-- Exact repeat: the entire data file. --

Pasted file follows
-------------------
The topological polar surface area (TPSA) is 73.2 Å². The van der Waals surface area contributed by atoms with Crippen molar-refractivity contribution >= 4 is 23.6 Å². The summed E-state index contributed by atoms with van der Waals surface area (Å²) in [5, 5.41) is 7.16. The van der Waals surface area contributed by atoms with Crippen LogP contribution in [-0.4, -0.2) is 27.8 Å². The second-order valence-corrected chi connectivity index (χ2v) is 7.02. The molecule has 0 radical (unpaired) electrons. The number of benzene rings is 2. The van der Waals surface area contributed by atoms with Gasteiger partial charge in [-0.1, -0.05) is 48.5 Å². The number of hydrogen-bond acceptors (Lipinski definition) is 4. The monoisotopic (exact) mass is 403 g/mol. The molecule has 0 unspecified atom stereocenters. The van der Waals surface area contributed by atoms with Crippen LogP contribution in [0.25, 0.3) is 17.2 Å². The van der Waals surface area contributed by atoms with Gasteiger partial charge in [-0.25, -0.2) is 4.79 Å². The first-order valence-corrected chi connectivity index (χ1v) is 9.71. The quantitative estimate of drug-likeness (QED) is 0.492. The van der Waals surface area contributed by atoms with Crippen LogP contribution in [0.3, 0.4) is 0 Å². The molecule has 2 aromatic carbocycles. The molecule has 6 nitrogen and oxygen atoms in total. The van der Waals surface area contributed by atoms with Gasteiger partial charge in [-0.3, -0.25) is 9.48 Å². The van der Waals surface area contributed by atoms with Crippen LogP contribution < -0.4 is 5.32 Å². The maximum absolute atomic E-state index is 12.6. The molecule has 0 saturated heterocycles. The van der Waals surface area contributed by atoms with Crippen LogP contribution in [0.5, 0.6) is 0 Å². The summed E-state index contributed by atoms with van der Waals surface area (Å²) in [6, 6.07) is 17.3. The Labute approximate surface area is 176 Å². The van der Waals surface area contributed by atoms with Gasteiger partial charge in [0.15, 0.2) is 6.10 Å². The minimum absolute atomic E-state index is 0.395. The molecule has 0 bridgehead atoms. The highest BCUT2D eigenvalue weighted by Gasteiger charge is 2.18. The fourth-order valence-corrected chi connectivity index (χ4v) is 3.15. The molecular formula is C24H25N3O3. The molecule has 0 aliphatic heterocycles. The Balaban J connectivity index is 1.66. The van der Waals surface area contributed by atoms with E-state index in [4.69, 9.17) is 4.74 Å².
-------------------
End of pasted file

The topological polar surface area (TPSA) is 73.2 Å². The van der Waals surface area contributed by atoms with Crippen molar-refractivity contribution >= 4 is 23.6 Å². The summed E-state index contributed by atoms with van der Waals surface area (Å²) in [5, 5.41) is 7.16. The van der Waals surface area contributed by atoms with Crippen LogP contribution in [-0.4, -0.2) is 27.8 Å². The second-order valence-corrected chi connectivity index (χ2v) is 7.02. The molecule has 0 radical (unpaired) electrons. The number of benzene rings is 2. The van der Waals surface area contributed by atoms with Gasteiger partial charge in [-0.1, -0.05) is 48.5 Å². The number of hydrogen-bond acceptors (Lipinski definition) is 4. The monoisotopic (exact) mass is 403 g/mol. The molecule has 0 unspecified atom stereocenters. The van der Waals surface area contributed by atoms with Crippen LogP contribution in [0.25, 0.3) is 17.2 Å². The van der Waals surface area contributed by atoms with Gasteiger partial charge in [-0.25, -0.2) is 4.79 Å². The first-order valence-corrected chi connectivity index (χ1v) is 9.71. The quantitative estimate of drug-likeness (QED) is 0.492. The van der Waals surface area contributed by atoms with Crippen LogP contribution in [0.3, 0.4) is 0 Å². The molecule has 2 aromatic carbocycles. The molecule has 6 nitrogen and oxygen atoms in total. The van der Waals surface area contributed by atoms with Gasteiger partial charge in [-0.3, -0.25) is 9.48 Å². The van der Waals surface area contributed by atoms with Crippen LogP contribution < -0.4 is 5.32 Å². The maximum absolute atomic E-state index is 12.6. The molecule has 0 saturated heterocycles. The van der Waals surface area contributed by atoms with Crippen LogP contribution in [0.5, 0.6) is 0 Å². The summed E-state index contributed by atoms with van der Waals surface area (Å²) in [6, 6.07) is 17.3. The Labute approximate surface area is 176 Å². The van der Waals surface area contributed by atoms with Gasteiger partial charge in [0.15, 0.2) is 6.10 Å². The minimum absolute atomic E-state index is 0.395. The molecule has 0 bridgehead atoms. The highest BCUT2D eigenvalue weighted by Gasteiger charge is 2.18. The fourth-order valence-corrected chi connectivity index (χ4v) is 3.15. The molecular formula is C24H25N3O3. The molecule has 0 aliphatic heterocycles. The Balaban J connectivity index is 1.66. The van der Waals surface area contributed by atoms with E-state index in [4.69, 9.17) is 4.74 Å².